Philippines: world’s largest rice importer again

Farmers work in a rice field in Bulacan on April 24, 2024. (AFP)

The Philippines is once again the world’s largest rice importer, projected to import 4.1 million metric tons (MMT) this year, surpassing last year’s import of 3.9 MMT. This projection, made by the United States Department of Agriculture (USDA), raises concerns and questions about the country’s rice supply and consumption practices, despite the Department of Agriculture’s (DA) claims that the impact of El Niño on rice production is minimal.

Is there a rice shortage?

Despite the ongoing El Niño phenomenon, the DA asserts that rice production remains strong. However, rice traders are purchasing unmilled rice, or palay, at prices up to P30 per kilogram, significantly higher than the National Food Authority (NFA) rates. This delay in NFA’s response to market conditions resulted in missed opportunities to stabilize prices earlier in the harvest season.

If the effects of El Niño are indeed minimal, why is there a need to import such a large quantity of rice? The discrepancy lies in the data used to calculate rice demand. The USDA’s figures are based on a per capita consumption rate of 151.3 kg, which should be recalibrated to a more realistic 119 kg per capita. Using the latter figure, the national rice demand would be around 13.09 MMT, rather than the inflated 16.643 MMT.

Current rice yield and deficit

Even accounting for El Niño, the DA reports that rice yields remain relatively unaffected, with a total yield of approximately 19.6 MMT of unmilled rice, equivalent to 12.543 MMT of milled rice. After accounting for seeds, feeds, and other uses, the actual deficit should be about 2.51 MMT, not the alarming figures suggested by the inflated consumption rate.

The fundamental purpose of rice importation is to ensure an adequate supply, avoiding scenarios where consumers face long lines and high prices. However, over-importation could discourage local farmers from planting more rice and striving for higher yields.

The NFA plays a crucial role here, as current legislation in Congress aims to repeal the Rice Tariffication Law, which effectively abolished the NFA’s role in price stabilization. The NFA should aim to maintain a 60-day buffer stock instead of the current 7 to 9 days and be allowed to import directly, ensuring that the nation’s food staple is not left in the hands of private traders whose primary goal is profit.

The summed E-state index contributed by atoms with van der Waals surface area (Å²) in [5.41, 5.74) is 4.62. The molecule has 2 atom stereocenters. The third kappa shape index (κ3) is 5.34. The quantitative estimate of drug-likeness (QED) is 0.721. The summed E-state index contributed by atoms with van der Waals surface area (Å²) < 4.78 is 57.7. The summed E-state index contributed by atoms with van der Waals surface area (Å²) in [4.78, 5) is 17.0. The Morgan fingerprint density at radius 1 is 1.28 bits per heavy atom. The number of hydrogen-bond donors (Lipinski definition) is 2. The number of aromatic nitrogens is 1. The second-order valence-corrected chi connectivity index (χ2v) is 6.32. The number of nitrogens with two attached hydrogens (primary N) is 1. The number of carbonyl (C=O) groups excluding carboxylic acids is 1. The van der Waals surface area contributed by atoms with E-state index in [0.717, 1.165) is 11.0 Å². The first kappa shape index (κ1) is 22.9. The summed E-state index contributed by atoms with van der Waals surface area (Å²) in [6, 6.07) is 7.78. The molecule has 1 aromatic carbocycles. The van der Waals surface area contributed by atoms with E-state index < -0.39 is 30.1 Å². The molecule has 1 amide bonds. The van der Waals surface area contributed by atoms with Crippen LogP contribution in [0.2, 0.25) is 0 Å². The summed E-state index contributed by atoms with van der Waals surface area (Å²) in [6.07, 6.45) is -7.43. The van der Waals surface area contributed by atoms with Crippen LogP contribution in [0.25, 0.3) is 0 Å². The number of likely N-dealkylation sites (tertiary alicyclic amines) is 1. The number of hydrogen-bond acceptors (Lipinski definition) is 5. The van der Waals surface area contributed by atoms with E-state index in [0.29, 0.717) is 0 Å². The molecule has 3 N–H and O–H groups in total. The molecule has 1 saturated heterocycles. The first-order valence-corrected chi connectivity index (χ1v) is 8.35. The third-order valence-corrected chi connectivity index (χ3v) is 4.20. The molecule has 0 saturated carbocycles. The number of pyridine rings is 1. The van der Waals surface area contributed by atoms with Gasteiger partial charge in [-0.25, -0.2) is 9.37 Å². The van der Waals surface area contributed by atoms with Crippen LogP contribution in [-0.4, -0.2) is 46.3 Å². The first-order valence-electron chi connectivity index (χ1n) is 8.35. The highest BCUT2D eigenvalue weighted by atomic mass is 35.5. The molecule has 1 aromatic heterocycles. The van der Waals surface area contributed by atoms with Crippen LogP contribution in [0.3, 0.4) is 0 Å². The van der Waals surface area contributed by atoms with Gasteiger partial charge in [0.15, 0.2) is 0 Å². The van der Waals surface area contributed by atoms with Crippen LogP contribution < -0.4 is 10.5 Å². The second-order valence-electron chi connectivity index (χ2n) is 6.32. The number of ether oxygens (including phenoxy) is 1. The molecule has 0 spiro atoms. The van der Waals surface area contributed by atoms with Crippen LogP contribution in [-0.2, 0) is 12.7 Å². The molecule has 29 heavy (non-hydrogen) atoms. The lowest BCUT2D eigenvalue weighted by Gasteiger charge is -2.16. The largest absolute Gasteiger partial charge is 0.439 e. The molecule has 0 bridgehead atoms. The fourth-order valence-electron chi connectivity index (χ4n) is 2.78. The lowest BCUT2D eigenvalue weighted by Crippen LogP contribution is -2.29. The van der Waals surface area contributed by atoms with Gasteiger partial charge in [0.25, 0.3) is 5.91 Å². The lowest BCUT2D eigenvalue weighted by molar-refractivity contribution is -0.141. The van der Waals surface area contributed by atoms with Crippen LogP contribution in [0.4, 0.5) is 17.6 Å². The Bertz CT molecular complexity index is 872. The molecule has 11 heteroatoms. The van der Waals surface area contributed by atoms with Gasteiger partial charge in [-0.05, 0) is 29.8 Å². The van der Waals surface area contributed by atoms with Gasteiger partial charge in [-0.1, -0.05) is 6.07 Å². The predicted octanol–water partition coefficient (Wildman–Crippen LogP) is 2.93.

Addressing food prices

Current food prices are significantly lower than their true value, factoring in inflation and peso devaluation. For instance, the price of well-milled rice today is only about one-third of its inflation-corrected price from the 1970s, which should be around P150 per kilogram.

Several measures can be taken to improve both supply and demand sides of rice production and consumption:

Supply-side measures:

  1. Revive food-growing culture: Encouraging citizens to grow their own food can significantly bolster food security. This approach has been part of human civilization for thousands of years and should be revived.
  2. Small-scale food production: Aggregated small-scale food production can be substantial. Family farms and gardens can sustain food supply in the long run.
  3. Sustainable agriculture: Pursuing biodiverse, integrated, and organic-sustainable (BIOS) agriculture can provide a more reliable food source. Organic farming requires less energy and is more consistent with declining fossil fuel supplies.

Demand-side measures:

  1. Diversify food sources: Reducing reliance on rice by supplementing with other carbohydrate-rich crops like corn and sweet potatoes can help achieve self-sufficiency.
  2. Minimize food wastage: Consuming unpolished rice, which is more nutritious and yields higher milling recovery, can save significant amounts of rice.
  3. Rethink meat consumption: Adjusting meat consumption and utilizing livestock that do not compete directly with human food can make a substantial difference.


As the Philippines navigates its role as the world’s largest rice importer, it is essential to implement strategies that balance imports with local production and ensure food security. Sustainable practices and efficient use of resources can help mitigate the need for excessive imports and support the nation’s farmers. This multifaceted approach requires concerted efforts from the government, private sector, and the general populace. Encouraging local food production, adopting sustainable agricultural practices, and diversifying dietary habits are crucial steps toward achieving a stable and secure food supply.

Moreover, policy reforms and effective governance are needed to empower institutions like the NFA to play a more proactive role in stabilizing rice prices and maintaining adequate buffer stocks. Addressing issues such as corruption and ensuring transparency in rice trading and importation processes will also contribute to a more resilient rice sector.

Ultimately, achieving rice self-sufficiency and reducing dependence on imports will not only benefit the economy but also enhance the nation’s food sovereignty, ensuring that every Filipino has access to affordable and nutritious food. The journey towards a more sustainable and self-reliant rice industry is challenging but imperative for the future of the Philippines.

Dr. Teodoro C. Mendoza is a retired Full Professor and UP Scientist 2 of the Institute of Crop Sciences, College of Agriculture and Food Sciences, at the University of the Philippines in Los Baños, Laguna. Currently, he is the Science Director of the Community Legal Help and Public Interest Center. You can reach him at